If you love travel, you might already have a Travel Bucket List—mental, electronic or on paper—with destinations and/or experiences that inspire you. How do aspirational lists like these come to be? Perhaps, they’re places we’ve already visited and to which we yearn to return, or they’re places we’ve only read about or seen in photographs.
The items on our list may be a mix of goals achievable in the short-term along with others that might be considered more “dream-worthy.” Perhaps, they’re too expensive, too far, too difficult to get to, or too risky to visit right now. Of course, lists like these aren’t cast in stone, and are likely to be heavily influenced and changed by life circumstances (including time and money) as well as by how zealous individuals are in going about achieving goals once they set them. If we’re married or coupled, the desires of our partners are likely to weigh in heavily, too.
Writing in Psychology Today, Jennifer Baker, PhD points out that bucket lists provide structure to achieve goals and “make life memorable.” Contrary to the bad hype often given to these lists, she writes: “A bucket list is not about dying but about living.”
An AARP Snapshot of the Travel Bucket List
AARP Travel recently surveyed Americans who had taken leisure trips over the past two years, reporting some interesting findings:
- General Bucket Lists (not specific to travel) are fairly common among baby boomers. Almost half (46%) have one. On average, 38% of boomers have a Travel Bucket List. But even among those who have global lists, 83% report having travel-related items on their lists.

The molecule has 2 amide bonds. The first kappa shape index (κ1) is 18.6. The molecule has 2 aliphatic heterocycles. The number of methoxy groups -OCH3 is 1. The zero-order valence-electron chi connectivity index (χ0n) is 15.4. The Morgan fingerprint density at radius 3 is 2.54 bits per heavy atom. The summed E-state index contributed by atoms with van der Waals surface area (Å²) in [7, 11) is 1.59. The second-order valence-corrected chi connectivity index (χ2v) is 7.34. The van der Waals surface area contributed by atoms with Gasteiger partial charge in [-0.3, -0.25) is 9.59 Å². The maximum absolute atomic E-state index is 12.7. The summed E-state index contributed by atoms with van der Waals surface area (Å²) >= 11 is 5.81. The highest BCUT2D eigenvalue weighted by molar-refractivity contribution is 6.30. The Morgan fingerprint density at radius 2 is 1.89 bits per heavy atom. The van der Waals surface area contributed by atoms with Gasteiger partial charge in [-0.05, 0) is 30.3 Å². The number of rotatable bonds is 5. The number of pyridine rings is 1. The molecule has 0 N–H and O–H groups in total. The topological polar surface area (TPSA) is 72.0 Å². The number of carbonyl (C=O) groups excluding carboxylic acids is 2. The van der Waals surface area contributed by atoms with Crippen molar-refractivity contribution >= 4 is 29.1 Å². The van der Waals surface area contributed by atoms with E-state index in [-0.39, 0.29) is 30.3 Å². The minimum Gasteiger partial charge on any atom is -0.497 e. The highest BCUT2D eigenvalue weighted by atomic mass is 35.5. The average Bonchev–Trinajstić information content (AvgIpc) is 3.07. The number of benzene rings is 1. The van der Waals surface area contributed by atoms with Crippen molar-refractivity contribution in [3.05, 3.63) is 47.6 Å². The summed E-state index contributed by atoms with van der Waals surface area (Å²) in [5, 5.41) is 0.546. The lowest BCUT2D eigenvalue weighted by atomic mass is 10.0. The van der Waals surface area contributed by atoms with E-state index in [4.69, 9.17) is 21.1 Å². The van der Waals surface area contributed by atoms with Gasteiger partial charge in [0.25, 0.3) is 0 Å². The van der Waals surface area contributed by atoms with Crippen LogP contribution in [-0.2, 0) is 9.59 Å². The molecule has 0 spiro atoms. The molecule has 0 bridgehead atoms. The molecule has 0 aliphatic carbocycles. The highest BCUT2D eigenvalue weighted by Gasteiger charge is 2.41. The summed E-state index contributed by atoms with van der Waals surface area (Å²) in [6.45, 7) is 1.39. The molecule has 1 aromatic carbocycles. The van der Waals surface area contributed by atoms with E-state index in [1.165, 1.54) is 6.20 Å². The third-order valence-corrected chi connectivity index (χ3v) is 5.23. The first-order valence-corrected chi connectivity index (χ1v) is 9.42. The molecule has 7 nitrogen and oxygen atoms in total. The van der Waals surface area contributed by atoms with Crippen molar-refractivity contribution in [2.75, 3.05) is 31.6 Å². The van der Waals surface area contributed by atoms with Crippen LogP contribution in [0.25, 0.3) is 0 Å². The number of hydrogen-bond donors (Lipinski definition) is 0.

- Among boomers, the majority of these lists are mental (69%) (as opposed to being written down).
- While hitting a certain age is often the stimulus for creating a Bucket List, occasional revisions tend to be made over time.
- The average boomer has 8 destinations on their Travel Bucket List, half of them international and the other half domestic.
- Some 37% of Boomers say that keeping such a list gives them something motivating to look forward to. The majority (69%) are optimistic that their trips will actually materialize, with only 3% stating they only keep the list for fun.
The researchers conclude that while Bucket Lists potentially offer many benefits, there are usually practical barriers to achieving them. “It’s important to not only consider saving funds and budgeting for the trip, but also ensuring you’ve researched the best time to travel,” said AARP researcher, Patty David.
The full survey results (which also include some comparisons between boomers and other age cohorts) are available online at www.aarp.org/2017travelbucketlist.
We’re the other half
We’ve never had a Travel Bucket List, either individually or jointly.
For that matter, perhaps having the tendency to feel perennially young, we don’t have any bucket lists at all. But we always have new (and old) places in mind that we would like to visit (or revisit).
Do you have a bucket list? If yes or no, why?